7 Tips for Telling Real News from Fake

Photo of people in a waiting room reading various news sources.

Photo: iStock

[Also published at Huffington Post.] I’ve been hearing a lot lately from people who feel overwhelmed by all the drastically different news narratives fighting for their attention — especially, of course, the ones about Donald Trump.

Real news? Fake news? How do you tell the difference?

Here’s a seven-point checklist of the most essential things to know.

1. Be skeptical. There’s an old saying in journalism: “If your mother says she loves you, check it out.” Reporters are supposed to look hard at what they think they know, and so should their audience. Reputable news outlets “show their work,” so you can see how they came to their conclusions. Are the sources solid? Does the logic makes sense? (More on this below.)

2. If the story is sensational, be more skeptical. Amazing things are amazing for a reason: they don’t happen very often. There are a lot more amazing stories in the world — because they make money — than there are amazing things that actually happened. This is why serious news sources tend to be less exciting to read than tabloids are. Memorize or bookmark these fact-checking sites:

3. If the story reinforces what you already believe, be more skeptical. We all suffer from confirmation bias, the tendency to accept information that supports our beliefs, and ignore or reject information that doesn’t. If you want accurate information instead of just flattery, you’re going to have to fight your own confirmation bias. And please, don’t fall into the trap of assuming that all news you don’t like is “fake.” (More on this below, too.)

4. Check the sources. The sources of a story are like the foundation of a building: if they’re not solid, the whole thing is likely to collapse. Sources should be objective and as close to the original information as possible. So, for example, a respected, independent scientific research organization is more credible than a partisan think tank, and still more credible than a random person with an opinion.

There should be more than one source, unless the story is an interview or there is something exceptional about what this source has to say. Here’s part of the Reuters guidelines on sources, which are typical of those used by all credible news outlets:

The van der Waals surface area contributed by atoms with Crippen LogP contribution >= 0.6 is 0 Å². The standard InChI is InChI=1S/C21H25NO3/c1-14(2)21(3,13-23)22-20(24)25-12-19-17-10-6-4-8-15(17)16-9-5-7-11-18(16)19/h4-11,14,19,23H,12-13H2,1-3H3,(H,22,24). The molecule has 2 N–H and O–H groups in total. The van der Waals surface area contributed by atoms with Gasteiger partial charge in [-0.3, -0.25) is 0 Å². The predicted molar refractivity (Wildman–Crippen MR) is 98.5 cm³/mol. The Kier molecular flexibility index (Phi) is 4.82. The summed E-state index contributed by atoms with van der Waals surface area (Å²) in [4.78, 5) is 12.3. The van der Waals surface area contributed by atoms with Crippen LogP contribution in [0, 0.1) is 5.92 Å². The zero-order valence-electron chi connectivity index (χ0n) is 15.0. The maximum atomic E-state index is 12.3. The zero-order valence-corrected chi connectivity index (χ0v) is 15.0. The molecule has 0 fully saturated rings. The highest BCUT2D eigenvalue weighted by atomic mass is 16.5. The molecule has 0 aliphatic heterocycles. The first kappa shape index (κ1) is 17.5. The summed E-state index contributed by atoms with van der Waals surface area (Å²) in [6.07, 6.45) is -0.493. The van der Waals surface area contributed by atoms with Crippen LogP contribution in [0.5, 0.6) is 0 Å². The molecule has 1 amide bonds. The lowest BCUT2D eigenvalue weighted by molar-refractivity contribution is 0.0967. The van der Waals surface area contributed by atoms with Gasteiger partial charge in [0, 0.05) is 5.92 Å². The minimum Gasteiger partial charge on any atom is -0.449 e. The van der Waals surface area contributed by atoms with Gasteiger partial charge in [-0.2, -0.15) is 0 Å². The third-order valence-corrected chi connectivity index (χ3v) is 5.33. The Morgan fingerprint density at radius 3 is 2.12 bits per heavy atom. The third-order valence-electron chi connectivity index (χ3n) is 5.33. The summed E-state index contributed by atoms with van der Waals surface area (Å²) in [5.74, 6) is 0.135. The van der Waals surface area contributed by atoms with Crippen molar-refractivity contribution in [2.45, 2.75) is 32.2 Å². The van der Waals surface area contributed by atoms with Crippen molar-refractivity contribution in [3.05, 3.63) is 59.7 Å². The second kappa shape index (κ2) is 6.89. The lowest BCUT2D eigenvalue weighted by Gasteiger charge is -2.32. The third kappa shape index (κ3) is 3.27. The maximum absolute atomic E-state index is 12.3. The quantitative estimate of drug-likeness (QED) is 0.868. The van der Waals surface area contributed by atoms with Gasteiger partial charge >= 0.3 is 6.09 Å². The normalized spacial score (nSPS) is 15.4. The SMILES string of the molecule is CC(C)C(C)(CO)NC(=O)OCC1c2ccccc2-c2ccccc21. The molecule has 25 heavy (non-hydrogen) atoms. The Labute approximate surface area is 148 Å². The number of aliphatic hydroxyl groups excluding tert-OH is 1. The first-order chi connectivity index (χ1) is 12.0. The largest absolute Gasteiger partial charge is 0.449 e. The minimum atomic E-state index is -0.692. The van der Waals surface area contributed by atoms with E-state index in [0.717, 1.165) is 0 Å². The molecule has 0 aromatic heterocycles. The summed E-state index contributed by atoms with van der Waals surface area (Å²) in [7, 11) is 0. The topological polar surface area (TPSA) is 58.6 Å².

You must source every statement in every story unless it is an established fact or is information clearly in the public domain, such as court documents or in instances when the reporter, photographer or camera operator was on the scene.

Adherence to this standard is the reason credible reporters don’t just assert things, like “Unemployment is down.” Instead, they’ll write “Unemployment has fallen to 4.7 percent, according to the U.S. Bureau of Labor Statistics.”

Beware of attempts to fool you with sources that look credible, but aren’t. These include organizations that appear to be government agencies, respected research institutions, or major news organizations, but aren’t. Look them up. While even the best sources can make mistakes, there’s usually a good reason for a good reputation.

5. Check the logic. Not only should the facts of the story be solid, so should the way they’re connected. Let’s say you hear that a person wearing sneakers has robbed a bank. Does this mean all sneaker-wearers are probably bank robbers? Of course not.

If a scientific study found that many bank robbers do wear sneakers, then we’d at least know there’s a correlation of some kind. But we still wouldn’t know that wearing sneakers means someone is likely to be a crook. It could just be that robbers like to be able to run fast. All of this would need to be checked out.

It may be easy to see the problem with jumping to conclusions about sneaker wearers, but this kind of illogic is common in less-than-credible news outlets, and often goes unchallenged by consumers. For example, because some immigrants commit crimes, many people conclude that immigrants are more dangerous, and some news outlets encourage that belief. But the logic doesn’t follow, and when we check the facts, we find that first generation immigrants commit less crime than native-born Americans do.

Now, here’s a test. Do you yourself believe that immigrants are less likely to commit crimes? Then please be aware that your own confirmation bias makes you more likely to accept what I just said, on faith. Please check — using credible, objective sources, not just the ones who always tell you what you want to hear — to see for yourself.

And the same if you still believe immigrants are more likely to be criminals: be aware that your confirmation bias makes you more likely to reject what I’m saying. Check for yourself — again, using credible, objective sources, not just the ones who always tell you what you want to hear.

6. Understand what you’re looking at. The difference between reliable and unreliable isn’t always black and white. There are different kinds of content that meet, or fail to meet, different kinds of standards:

Hard news. This is just the facts. For example: “A home on 13th St. suffered extensive damage last night after a 30-foot elm tree was blown over by 60 mph winds.”